There were a few glitches along the way, of course. In the race to achieve perfection, the developers came to the conclusion that the ideal system ought to be capable not only of preventing crimes, but also of identifying and preventing them before they were actually committed. In addition to the mechanically simple visual and audio streams, the Conscience was modified to be capable of interpreting the thoughts of the host. By this time, mapping brain activity was no longer a new technology, but the algorithm for determining the level at which thoughts took shape – the ability to differentiate between conscious and subconscious thoughts – had not yet been perfected.

An unfortunate incident occurred when the new capabilities of the Conscience were being tested. In the test scenario, one of the engineers was asked to think about stealing something that belonged to one of the others. The expected result was a gentle shock from the immobilizer, along with a message ordering the subject to appear at the place where his punishment was to be served and a bill telling him how much he was to pay as a fine for the crime he had planned in his thoughts. Regrettably, it happened to subconsciously occur to the subject that he had half a mind to break the neck of the asshole who'd made him the guinea pig for the day (this had been his head of department, whom he had never been particularly fond of).  At that very moment, the subject's lifeless body slid down off the chair and crumpled on the floor in an obviously unnatural position. The automated billing machine at the test site produced two official-looking slips of paper. The first contained a notification that the former citizen was found guilty of planning a premeditated murder and was hereby sentenced to immediate termination of vital functions, along with a confirmation of the sentence's successful execution. The second was a bill demanding monetary payment of a small fine for "insulting the honor and dignity of another citizen, in thought". In the immediate chaos that ensued, as the engineers and scientists tried to work out what had happened, the head of department thought to himself that someone, somewhere, must have forgotten to switch something off, and that there had been an error in the testing protocol he had approved… and his body too went limp and lifeless. The Ultimate Judge's analysis of the head of department's thoughts left it with no option but to conduct a thorough investigation into the due diligence performed in preparation of the experiment, so as to determine which other members of the team were responsible for the researcher's death. Within a fraction of a second, three quarters of the department's entire workforce were accused of "gross negligence in the performance of official duties, leading to the death of an associate" and collapsed to the floor as their vital functions were terminated.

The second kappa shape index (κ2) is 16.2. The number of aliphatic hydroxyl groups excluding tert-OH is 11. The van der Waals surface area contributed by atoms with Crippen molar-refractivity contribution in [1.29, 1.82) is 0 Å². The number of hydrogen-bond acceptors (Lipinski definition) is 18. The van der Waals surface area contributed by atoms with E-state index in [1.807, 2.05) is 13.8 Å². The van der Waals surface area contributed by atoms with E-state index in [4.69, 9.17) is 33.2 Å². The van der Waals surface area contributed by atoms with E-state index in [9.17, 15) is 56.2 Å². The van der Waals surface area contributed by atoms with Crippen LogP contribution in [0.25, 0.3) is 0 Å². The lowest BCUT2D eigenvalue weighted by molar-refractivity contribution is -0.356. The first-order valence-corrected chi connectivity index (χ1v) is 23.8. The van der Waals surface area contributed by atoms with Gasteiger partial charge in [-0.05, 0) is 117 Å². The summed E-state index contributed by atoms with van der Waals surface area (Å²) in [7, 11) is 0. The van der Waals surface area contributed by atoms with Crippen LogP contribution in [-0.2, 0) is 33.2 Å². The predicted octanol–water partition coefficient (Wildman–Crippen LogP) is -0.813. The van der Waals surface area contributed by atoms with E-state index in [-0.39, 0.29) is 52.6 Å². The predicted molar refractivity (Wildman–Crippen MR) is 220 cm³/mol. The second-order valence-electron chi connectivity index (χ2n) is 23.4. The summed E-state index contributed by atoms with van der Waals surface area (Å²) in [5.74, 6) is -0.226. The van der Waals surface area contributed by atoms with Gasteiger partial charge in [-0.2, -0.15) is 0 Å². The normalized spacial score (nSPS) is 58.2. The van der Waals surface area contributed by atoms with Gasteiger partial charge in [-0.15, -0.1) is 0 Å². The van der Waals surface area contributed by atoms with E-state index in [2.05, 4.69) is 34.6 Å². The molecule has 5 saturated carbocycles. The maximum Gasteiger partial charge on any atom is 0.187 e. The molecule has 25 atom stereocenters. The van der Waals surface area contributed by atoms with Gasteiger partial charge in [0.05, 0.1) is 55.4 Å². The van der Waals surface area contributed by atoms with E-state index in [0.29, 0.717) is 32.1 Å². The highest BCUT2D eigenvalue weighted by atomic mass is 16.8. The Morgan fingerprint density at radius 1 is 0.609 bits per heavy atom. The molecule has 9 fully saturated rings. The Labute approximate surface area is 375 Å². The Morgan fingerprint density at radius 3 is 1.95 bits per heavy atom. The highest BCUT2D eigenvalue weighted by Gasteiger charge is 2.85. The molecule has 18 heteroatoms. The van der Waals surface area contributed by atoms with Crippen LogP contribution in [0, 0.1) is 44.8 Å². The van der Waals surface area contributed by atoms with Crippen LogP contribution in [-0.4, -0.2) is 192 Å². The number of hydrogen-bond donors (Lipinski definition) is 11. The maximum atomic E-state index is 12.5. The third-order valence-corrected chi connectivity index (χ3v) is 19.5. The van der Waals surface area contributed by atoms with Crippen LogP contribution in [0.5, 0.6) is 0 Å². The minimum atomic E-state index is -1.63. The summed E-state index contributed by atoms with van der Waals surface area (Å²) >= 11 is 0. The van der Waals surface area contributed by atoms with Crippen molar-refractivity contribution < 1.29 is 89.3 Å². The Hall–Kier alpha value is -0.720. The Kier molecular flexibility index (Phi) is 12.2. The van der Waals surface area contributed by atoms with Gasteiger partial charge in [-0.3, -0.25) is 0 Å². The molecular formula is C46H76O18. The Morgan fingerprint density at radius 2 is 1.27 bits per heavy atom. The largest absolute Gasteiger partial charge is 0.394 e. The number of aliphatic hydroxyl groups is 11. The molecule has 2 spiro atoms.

As a result of this, the Thought Analyzer project was discontinued temporarily. No other information on this topic had survived, with the exception of the fact that the protocol for implementing death sentences was altered slightly. Due to the publication of a law decreeing that all those sentenced to death were henceforth to be voluntary donors, their bodies – immobilized, but still alive – were taken to special stations where qualified staff preserved their organs for future needs. Citizens who chose to exercise their Civil Right to Self-Termination were obligated to came to these stations for the same procedure.